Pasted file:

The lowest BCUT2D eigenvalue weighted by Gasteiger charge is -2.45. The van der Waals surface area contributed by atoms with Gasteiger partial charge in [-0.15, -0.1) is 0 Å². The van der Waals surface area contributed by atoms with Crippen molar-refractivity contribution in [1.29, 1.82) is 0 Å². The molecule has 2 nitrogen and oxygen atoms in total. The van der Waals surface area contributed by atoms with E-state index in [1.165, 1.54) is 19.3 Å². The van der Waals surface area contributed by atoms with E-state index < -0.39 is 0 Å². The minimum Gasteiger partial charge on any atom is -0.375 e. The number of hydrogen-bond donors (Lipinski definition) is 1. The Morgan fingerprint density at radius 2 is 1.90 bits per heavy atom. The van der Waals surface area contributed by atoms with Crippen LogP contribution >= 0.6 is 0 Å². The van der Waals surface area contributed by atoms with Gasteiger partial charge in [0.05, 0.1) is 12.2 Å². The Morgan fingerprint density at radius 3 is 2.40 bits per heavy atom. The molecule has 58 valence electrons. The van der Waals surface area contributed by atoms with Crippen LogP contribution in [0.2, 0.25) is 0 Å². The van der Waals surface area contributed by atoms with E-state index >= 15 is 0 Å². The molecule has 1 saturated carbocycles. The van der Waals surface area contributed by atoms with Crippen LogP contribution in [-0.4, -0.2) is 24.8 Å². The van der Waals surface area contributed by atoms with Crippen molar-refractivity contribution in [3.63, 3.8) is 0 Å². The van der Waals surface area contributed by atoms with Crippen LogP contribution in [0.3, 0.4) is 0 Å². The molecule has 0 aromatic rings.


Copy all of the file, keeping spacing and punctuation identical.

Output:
The lowest BCUT2D eigenvalue weighted by Gasteiger charge is -2.45. The van der Waals surface area contributed by atoms with Gasteiger partial charge in [-0.15, -0.1) is 0 Å². The van der Waals surface area contributed by atoms with Crippen molar-refractivity contribution in [1.29, 1.82) is 0 Å². The molecule has 2 nitrogen and oxygen atoms in total. The van der Waals surface area contributed by atoms with E-state index in [1.165, 1.54) is 19.3 Å². The van der Waals surface area contributed by atoms with E-state index < -0.39 is 0 Å². The minimum Gasteiger partial charge on any atom is -0.375 e. The number of hydrogen-bond donors (Lipinski definition) is 1. The Morgan fingerprint density at radius 2 is 1.90 bits per heavy atom. The van der Waals surface area contributed by atoms with Crippen LogP contribution >= 0.6 is 0 Å². The van der Waals surface area contributed by atoms with Gasteiger partial charge in [0.05, 0.1) is 12.2 Å². The Morgan fingerprint density at radius 3 is 2.40 bits per heavy atom. The molecule has 58 valence electrons. The van der Waals surface area contributed by atoms with Crippen LogP contribution in [0.2, 0.25) is 0 Å². The van der Waals surface area contributed by atoms with E-state index >= 15 is 0 Å². The molecule has 1 saturated carbocycles. The van der Waals surface area contributed by atoms with Crippen LogP contribution in [-0.4, -0.2) is 24.8 Å². The van der Waals surface area contributed by atoms with Crippen molar-refractivity contribution in [3.63, 3.8) is 0 Å². The van der Waals surface area contributed by atoms with Crippen LogP contribution in [0.3, 0.4) is 0 Å². The molecule has 0 aromatic rings.